12 Responses

  1. charmed memories stoppers
    | Reply

    I’m amazed, I have to admit. Seldom do I encounter a blog that’s equally educative and interesting, and without
    a doubt, you have hit the nail on the head. The issue is something which not enough people are
    speaking intelligently about. Now i’m very happy
    that I came across this during my hunt for something relating to this.

  2. Faris Azzam S
    | Reply

    There is a quote that I like,

    ” If you don’t have something that you’re willing to die for, you aren’t fit to live”

    I think that this quote is fittting between life and death, so we can live our life to its fullest.

    Thanks for the beautiful post, BTW.

    • Rikky D. T. Maas
      | Reply

      That’s a great quote, thank you for sharing Faris! and thank you for the kind words 🙂

  3. Kei
    | Reply

    Thank you for this touching post, Rikky! It’s very inspiring to hear how you’ve transformed your experience of loss into an opportunity to reclaim your life. I completely agree that all we have is now to live. While our fear of death serves a biological purpose in helping us survive a tangible and immediate threat like a grizzly bear… it’s interesting that many of us go through life today as if that grizzly were real. Death itself can’t really hurt us though the experience of loss truly can. Great insights and thank you for sharing xo

    • Rikky D. T. Maas
      | Reply

      Hi Kei, this is so true! Thank you for mentioning this. It’s so easy to forget to calm our irrational fears. I’m happy you thought it was helpful 🙂

  4. Dee
    | Reply

    Gosh Rikky, this post really made me think. I lost my Dad just three years ago (it still feels like yesterday) and it was absolutely devastating for me. I know he left this earth carrying a lot of regret for the things he didn’t get to enjoy or experience.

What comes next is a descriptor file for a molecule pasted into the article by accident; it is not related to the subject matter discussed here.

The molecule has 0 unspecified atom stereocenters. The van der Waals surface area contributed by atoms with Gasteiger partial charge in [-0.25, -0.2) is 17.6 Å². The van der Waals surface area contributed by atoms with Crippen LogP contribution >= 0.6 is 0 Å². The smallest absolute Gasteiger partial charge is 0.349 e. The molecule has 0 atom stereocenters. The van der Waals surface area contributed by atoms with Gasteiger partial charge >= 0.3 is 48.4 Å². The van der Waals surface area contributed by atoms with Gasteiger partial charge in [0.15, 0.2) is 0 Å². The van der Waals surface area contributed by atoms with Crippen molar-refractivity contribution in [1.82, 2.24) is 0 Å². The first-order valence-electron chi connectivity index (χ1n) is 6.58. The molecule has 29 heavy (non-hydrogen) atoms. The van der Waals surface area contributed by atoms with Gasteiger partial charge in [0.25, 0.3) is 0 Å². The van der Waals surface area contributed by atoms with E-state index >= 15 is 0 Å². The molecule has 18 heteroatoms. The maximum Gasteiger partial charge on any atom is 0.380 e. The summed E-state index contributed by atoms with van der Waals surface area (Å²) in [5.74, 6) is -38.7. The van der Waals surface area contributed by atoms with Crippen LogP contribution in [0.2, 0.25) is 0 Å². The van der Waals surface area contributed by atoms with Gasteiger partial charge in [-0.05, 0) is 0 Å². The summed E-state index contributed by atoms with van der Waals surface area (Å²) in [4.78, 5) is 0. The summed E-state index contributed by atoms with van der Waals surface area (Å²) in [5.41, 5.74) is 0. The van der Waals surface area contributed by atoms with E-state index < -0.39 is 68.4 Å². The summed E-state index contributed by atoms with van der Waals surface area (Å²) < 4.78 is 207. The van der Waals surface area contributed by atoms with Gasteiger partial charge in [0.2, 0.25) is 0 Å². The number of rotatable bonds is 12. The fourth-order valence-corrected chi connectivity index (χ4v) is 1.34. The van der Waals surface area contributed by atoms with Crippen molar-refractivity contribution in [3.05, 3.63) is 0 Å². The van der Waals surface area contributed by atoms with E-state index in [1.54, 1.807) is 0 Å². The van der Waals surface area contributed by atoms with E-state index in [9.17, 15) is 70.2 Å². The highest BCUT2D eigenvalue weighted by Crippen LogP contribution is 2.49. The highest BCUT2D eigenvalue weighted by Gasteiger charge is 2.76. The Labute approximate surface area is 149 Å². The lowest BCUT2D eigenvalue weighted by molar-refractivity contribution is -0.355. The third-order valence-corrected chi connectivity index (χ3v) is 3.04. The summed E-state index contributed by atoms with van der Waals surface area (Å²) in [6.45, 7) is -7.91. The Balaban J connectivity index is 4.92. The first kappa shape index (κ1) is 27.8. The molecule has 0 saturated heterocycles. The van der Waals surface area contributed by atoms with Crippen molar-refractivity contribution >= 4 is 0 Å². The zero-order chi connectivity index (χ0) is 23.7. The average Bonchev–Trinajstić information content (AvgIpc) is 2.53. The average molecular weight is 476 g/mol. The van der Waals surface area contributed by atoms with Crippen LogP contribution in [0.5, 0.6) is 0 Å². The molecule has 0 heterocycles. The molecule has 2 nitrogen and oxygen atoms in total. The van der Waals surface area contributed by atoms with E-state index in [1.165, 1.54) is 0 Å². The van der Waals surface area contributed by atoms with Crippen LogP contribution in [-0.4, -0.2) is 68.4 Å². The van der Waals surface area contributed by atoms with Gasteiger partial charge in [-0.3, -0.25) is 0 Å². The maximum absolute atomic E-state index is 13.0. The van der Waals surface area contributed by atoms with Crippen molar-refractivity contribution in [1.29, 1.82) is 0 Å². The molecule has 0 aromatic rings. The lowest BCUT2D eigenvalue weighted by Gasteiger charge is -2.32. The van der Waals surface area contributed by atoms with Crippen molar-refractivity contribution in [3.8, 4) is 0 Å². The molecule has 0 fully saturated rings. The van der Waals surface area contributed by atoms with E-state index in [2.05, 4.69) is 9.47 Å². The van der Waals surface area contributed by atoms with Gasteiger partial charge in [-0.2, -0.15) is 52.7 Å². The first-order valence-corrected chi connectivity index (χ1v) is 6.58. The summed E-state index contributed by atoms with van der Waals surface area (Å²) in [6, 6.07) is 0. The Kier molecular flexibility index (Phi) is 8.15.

His passing made me also realise that I had not been “grabbing life by the balls’ and it’s time I did!

    • Rikky D. T. Maas
      | Reply

      I’m sorry about your Dad, Dee. I had the same with my aunt, and I’ll never forget her feelings of regret. So heavy! And I’m sure I’ll try to do things differently.

  5. Grace
    | Reply

    That was a lot of depth for my Friday morning, haha. But in a good way! I think it’ll take me some time to mull over all of this. I love this perspective, but I know that I live my life and make decisions from a place of fear the majority of the time. It’s definitely my biggest motivator. I think I will have try to remember implementing the “If I were to die tomorrow, would I be happy looking back?” question. Like Mark Twain said, “Twenty years from now you will be more disappointed by the things you didn’t do than by the ones you did do.”

    • Rikky D. T. Maas
      | Reply

      Thank you for sharing, Grace. I love that quote form Mark Twain :). Fear is not necessarily a bad thing, but I do notice in myself in increase in happiness if I manage to keep it to a minimum. Easier said than done, though!

  6. alclunnie
    | Reply

    I’ve been reading a lot about stoic philosophy recently and there is so much we can gain from it. One aspect, as you address here, is the idea of coming to terms with our own mortality. And quite the opposite of causing a melancholic feeling, it can make you appreciate far more what you have, and enjoy your life as you live it.

    • Rikky D. T. Maas
      | Reply

      Yes, I almost feel like overcoming this fear is quite an essential part of your own personal development.. and I agree, Al, reading is the best way to do so 🙂

  7. Emmanuel Ly
    | Reply

    Beautiful post Rikky!
    I hope today may be more and more wonderful with each passing breath.

    Keep goings!